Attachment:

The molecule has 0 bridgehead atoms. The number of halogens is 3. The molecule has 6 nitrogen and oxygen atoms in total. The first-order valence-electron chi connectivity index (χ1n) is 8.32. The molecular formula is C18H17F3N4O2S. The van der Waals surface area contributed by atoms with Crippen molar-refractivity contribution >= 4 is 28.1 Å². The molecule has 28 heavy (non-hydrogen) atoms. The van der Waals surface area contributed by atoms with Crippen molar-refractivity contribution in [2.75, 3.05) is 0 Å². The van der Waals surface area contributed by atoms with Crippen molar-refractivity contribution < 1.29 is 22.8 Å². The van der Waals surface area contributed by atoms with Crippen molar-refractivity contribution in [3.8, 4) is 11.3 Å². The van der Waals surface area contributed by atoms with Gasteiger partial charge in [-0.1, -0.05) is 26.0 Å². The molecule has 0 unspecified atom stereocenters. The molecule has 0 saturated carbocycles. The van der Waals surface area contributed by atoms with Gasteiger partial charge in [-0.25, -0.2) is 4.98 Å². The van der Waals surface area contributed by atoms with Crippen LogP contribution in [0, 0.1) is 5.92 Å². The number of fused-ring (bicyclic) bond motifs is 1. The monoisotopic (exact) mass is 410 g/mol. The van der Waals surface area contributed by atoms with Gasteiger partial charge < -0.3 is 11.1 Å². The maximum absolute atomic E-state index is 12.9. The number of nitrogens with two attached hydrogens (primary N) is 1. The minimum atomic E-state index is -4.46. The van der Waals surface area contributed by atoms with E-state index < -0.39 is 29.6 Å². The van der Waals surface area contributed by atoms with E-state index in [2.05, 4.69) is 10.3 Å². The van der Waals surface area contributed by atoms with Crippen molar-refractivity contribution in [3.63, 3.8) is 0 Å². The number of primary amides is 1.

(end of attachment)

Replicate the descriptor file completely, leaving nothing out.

The molecule has 0 bridgehead atoms. The number of halogens is 3. The molecule has 6 nitrogen and oxygen atoms in total. The first-order valence-electron chi connectivity index (χ1n) is 8.32. The molecular formula is C18H17F3N4O2S. The van der Waals surface area contributed by atoms with Crippen molar-refractivity contribution >= 4 is 28.1 Å². The molecule has 28 heavy (non-hydrogen) atoms. The van der Waals surface area contributed by atoms with Crippen molar-refractivity contribution in [2.75, 3.05) is 0 Å². The van der Waals surface area contributed by atoms with Crippen molar-refractivity contribution < 1.29 is 22.8 Å². The van der Waals surface area contributed by atoms with Crippen molar-refractivity contribution in [3.8, 4) is 11.3 Å². The van der Waals surface area contributed by atoms with Gasteiger partial charge in [-0.1, -0.05) is 26.0 Å². The molecule has 0 unspecified atom stereocenters. The molecule has 0 saturated carbocycles. The van der Waals surface area contributed by atoms with Gasteiger partial charge in [-0.25, -0.2) is 4.98 Å². The van der Waals surface area contributed by atoms with Crippen LogP contribution in [0, 0.1) is 5.92 Å². The number of fused-ring (bicyclic) bond motifs is 1. The monoisotopic (exact) mass is 410 g/mol. The van der Waals surface area contributed by atoms with Gasteiger partial charge < -0.3 is 11.1 Å². The maximum absolute atomic E-state index is 12.9. The number of nitrogens with two attached hydrogens (primary N) is 1. The minimum atomic E-state index is -4.46. The van der Waals surface area contributed by atoms with E-state index < -0.39 is 29.6 Å². The van der Waals surface area contributed by atoms with E-state index in [2.05, 4.69) is 10.3 Å². The van der Waals surface area contributed by atoms with Crippen molar-refractivity contribution in [3.63, 3.8) is 0 Å². The number of primary amides is 1.